In the past there was perhaps some justification for the negative view. Students were often enrolled immediately after graduation. Many had no work experience let alone management experience. Although they emerged from their MBA courses with management knowledge, they lacked skills.
It is now widely accepted that the MBA is not only a postgraduate degree, but should also be a post-experience qualification. Although a few institutions do not insist on prior work experience, most now specify between two and five years as a minimum entry qualification. A survey conducted by the Association of MBAs (AMBA) found that two-thirds of those on MBA courses have six or more years prior work experience. At Cranfield School of Management, MBA students range in age from 25 to 50, with an average age of 30.
There is strong international and domestic demand for MBA places. Because institutions of higher education are under pressure to generate fee income, a growing number offer MBA courses. The quality varies. Consequently an MBA on its own is not necessarily a marketable qualification any longer. It is an MBA from a "recognised" business school that counts in the jobs market.
There are two broad reasons why people take an MBA. Some want to improve their management skills, often in preparation for a general management role. Many of these are sponsored by their employer on part-time or distance learning MBA courses. Others wish to make a major career or job change and usually fund it themselves through a full-time MBA. A survey by Cranfield found that the top three reasons for studying an MBA were, in order : to acquire new skills, to improve management skills, and the desire for the qualification.
Most full-time courses used to last two years. However, fees are high, especially if living costs and lost earnings are taken into account. (Tuition fees for a one-year MBA currently average £7,000-£8,000 plus accommodation and living expenses.) The schools were under pressure to reduce the length to one year - the time taken for a master's degree in other disciplines. Most full-time courses now last 12 months. However, MBAs are more intensive than other master courses. Some people argue that there is now too little time to take in all the information, relate it to practical experience and consider how it can be applied in future work. In Europe, only the London Business School retains a 21- month course.
As yet women, who fill a fast-growing proportion of management posts, have been slow to enter MBA programmes. Overall, they take less than a quarter of course places.
How is the prospective student to choose a suitable course and institution?
At present, 32 out of the 100 UK institutions offering an MBA are accredited by the AMBA. Institutions apply for accreditation on a voluntary basis. Each is visited by a team of four to six assessors and must satisfy stringent conditions that cover a variety of areas, including the composition of the school, its autonomy, staff qualifications, investment in staff development, admission standards, the coverage of core subjects and the range of options, and how students are assessed.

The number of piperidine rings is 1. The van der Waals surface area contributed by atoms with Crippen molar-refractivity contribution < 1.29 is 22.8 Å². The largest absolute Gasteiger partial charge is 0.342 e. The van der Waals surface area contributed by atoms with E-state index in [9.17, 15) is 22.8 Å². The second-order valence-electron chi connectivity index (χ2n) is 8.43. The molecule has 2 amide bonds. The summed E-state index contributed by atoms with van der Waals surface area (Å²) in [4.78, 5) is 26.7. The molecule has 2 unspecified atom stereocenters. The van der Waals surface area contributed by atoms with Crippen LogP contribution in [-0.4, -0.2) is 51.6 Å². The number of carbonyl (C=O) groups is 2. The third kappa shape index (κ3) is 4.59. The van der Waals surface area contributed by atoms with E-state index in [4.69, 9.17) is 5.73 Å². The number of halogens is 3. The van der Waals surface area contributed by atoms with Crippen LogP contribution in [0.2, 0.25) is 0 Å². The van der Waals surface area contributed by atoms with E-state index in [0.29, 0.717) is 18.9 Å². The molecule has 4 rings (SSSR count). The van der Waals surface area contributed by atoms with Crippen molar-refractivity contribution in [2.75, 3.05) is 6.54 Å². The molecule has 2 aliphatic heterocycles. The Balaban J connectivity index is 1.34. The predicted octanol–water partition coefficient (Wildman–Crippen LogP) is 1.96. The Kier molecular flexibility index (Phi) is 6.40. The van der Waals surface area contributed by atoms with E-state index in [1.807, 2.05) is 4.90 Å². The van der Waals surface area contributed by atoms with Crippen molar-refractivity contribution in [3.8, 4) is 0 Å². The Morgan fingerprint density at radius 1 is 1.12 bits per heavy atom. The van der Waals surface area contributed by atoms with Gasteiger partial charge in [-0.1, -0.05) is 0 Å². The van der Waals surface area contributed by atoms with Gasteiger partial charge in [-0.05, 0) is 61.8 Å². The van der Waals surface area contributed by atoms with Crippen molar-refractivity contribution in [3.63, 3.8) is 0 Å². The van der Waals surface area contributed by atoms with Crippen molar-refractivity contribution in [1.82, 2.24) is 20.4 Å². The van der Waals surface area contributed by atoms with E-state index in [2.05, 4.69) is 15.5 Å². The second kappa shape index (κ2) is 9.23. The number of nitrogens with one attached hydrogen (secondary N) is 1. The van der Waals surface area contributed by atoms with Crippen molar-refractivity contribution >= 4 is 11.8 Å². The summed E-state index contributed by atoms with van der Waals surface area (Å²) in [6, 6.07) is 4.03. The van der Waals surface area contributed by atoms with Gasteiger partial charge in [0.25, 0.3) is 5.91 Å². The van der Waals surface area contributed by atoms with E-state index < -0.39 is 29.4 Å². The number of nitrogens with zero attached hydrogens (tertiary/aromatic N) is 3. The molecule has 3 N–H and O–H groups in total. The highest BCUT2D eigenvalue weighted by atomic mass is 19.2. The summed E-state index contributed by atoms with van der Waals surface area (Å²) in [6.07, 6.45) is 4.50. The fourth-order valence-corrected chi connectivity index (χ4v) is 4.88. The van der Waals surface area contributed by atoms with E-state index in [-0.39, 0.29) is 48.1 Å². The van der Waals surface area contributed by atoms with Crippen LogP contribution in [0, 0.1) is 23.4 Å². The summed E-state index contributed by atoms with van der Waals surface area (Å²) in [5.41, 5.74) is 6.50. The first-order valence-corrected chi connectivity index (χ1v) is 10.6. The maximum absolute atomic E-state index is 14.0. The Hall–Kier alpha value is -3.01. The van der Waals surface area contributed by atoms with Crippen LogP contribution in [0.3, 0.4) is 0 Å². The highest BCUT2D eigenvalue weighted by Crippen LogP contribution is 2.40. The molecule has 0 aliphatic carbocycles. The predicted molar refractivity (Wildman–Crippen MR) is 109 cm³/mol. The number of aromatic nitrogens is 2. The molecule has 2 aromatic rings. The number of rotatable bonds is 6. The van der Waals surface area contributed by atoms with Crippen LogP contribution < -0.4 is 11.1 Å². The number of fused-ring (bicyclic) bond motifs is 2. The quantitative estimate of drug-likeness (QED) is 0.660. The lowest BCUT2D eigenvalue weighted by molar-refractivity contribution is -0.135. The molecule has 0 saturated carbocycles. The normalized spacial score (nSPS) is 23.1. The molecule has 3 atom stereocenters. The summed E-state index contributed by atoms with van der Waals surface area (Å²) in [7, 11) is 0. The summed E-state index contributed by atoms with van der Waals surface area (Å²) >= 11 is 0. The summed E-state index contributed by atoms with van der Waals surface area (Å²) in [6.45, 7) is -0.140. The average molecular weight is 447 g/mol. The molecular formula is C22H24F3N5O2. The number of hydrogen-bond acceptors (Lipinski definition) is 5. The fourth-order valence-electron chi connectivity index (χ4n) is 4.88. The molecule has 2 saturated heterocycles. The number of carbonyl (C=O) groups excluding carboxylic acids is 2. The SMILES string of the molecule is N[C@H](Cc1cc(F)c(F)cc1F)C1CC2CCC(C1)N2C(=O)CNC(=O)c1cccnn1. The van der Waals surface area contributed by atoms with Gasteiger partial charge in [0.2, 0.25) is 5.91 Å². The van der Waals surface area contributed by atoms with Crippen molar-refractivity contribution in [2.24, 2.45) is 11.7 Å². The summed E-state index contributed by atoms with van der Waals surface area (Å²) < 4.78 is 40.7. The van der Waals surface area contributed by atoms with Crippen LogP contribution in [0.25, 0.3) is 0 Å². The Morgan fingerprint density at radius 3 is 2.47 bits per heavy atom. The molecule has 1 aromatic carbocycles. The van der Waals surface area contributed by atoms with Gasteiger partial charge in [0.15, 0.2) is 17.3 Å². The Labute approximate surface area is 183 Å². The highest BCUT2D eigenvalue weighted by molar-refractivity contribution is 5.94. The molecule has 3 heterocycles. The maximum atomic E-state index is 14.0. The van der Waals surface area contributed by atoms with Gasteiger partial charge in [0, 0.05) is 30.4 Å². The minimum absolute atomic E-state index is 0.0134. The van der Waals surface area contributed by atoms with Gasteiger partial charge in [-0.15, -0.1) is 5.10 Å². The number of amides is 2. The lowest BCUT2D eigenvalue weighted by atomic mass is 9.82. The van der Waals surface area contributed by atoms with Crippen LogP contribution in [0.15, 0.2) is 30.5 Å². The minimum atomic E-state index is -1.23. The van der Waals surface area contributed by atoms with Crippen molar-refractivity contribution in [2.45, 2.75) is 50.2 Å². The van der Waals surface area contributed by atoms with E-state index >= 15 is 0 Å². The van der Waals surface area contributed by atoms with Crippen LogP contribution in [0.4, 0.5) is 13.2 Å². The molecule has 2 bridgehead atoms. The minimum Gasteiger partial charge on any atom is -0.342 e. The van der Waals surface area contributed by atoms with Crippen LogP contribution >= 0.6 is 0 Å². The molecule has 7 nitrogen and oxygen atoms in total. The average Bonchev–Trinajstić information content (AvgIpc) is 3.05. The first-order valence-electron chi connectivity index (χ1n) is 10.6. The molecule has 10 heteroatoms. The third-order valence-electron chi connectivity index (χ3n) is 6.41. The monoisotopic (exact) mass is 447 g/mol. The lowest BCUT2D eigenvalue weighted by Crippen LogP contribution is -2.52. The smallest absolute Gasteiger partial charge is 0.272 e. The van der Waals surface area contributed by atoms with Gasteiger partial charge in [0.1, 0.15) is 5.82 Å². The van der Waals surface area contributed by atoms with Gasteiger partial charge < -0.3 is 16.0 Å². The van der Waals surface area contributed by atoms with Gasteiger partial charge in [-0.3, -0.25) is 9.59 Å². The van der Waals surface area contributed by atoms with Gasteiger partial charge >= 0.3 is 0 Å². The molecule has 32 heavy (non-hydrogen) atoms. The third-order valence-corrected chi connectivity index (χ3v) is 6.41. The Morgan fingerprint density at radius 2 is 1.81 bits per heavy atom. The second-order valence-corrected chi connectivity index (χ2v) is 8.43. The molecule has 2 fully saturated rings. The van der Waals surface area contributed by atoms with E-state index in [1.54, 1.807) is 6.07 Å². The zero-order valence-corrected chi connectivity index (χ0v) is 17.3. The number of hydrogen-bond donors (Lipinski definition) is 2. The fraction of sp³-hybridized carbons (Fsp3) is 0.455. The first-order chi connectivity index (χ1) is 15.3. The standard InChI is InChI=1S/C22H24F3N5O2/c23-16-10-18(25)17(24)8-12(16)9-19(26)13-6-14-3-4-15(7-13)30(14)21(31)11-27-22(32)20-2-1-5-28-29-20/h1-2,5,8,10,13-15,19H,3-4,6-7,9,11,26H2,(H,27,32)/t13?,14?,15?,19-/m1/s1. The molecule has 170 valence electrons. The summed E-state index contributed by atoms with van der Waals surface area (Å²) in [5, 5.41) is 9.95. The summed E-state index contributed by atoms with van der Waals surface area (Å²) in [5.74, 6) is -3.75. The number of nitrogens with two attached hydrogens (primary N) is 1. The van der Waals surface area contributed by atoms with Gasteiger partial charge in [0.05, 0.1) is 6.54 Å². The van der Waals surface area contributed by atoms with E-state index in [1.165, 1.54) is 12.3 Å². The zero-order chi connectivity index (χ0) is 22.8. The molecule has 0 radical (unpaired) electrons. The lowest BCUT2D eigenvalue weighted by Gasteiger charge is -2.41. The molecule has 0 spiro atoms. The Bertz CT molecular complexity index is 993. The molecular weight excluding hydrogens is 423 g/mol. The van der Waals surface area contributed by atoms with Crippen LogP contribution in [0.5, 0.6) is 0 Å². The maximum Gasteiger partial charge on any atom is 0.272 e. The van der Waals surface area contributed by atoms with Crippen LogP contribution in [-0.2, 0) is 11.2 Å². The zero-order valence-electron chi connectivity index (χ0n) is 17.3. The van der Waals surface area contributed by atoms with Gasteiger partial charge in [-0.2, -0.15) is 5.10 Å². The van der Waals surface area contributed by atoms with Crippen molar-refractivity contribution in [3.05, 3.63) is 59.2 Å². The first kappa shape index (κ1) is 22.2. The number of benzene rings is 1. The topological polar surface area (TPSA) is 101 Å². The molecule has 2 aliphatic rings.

Some schools that have not volunteered for accreditation may be very good. However, AMBA accreditation provides a reasonable assurance of quality for prospective students and employers.
The AMBA provides an inquiry service for those thinking of doing an MBA and handles about 1,500 letters and telephone calls each mouth. It also produces a useful MBA handbook, Guide to Business Schools, with its 11th edition published this year. This not only provides details of all UK business schools, whether accredited or not, but also of accredited schools in Europe and the United States. It also gives advice on choosing courses, applications and funding, and provides details of all courses, including those by distance learning (£19.95, including p&p in UK from AMBA, 15 Duncan Terrace, London N1 8BZ).
Most of those seeking a change of career or employer resign from work and undertake a full-time course. This may seem rash, but the fact that most of those on full-time courses pay for themselves, often borrowing substantially to do so, shows that they consider it a good investment.
Part-time courses, usually called Executive MBAS, appeal more to managers who are in employment and intend to develop their careers with their existing employers. Many are sponsored by their employers as part of their career development programme. They should not underestimate the rigour of this route. They need the positive support of both their families and employers.
Distance learning courses also attract those in employment, some being sponsored but many self-financed. These may appeal especially to those who eventually hope to change career or employer but cannot afford to give up their jobs and finance themselves through a full-time course.
Michael Azaria, director of the Career Management Centre at the London Business School, advises those choosing a school to look at its international image with recruiters, the importance it gives to research and its relevance to business, and the diversity of the student body. He says the students should be "diverse in work experience, nationalities and perspective" and points out that MBA students learn a lot from each other.
He says that the major employers of MBAs are multinational companies or British companies with extensive operations overseas, and that they do not want "narrowly minded Brits or Americans". He also stressed that they "need people who have a high level of proficiency in languages other than English - especially German, French and Mandarin".
Perhaps the most convincing evidence of the value of MBAs for individuals comes from the Cranfield school survey. It reported that 97.3 per cent answered that, with hindsight, they would study for an MBA and that 83.2 per cent were satisfied or very satisfied with their career progress since their MBA.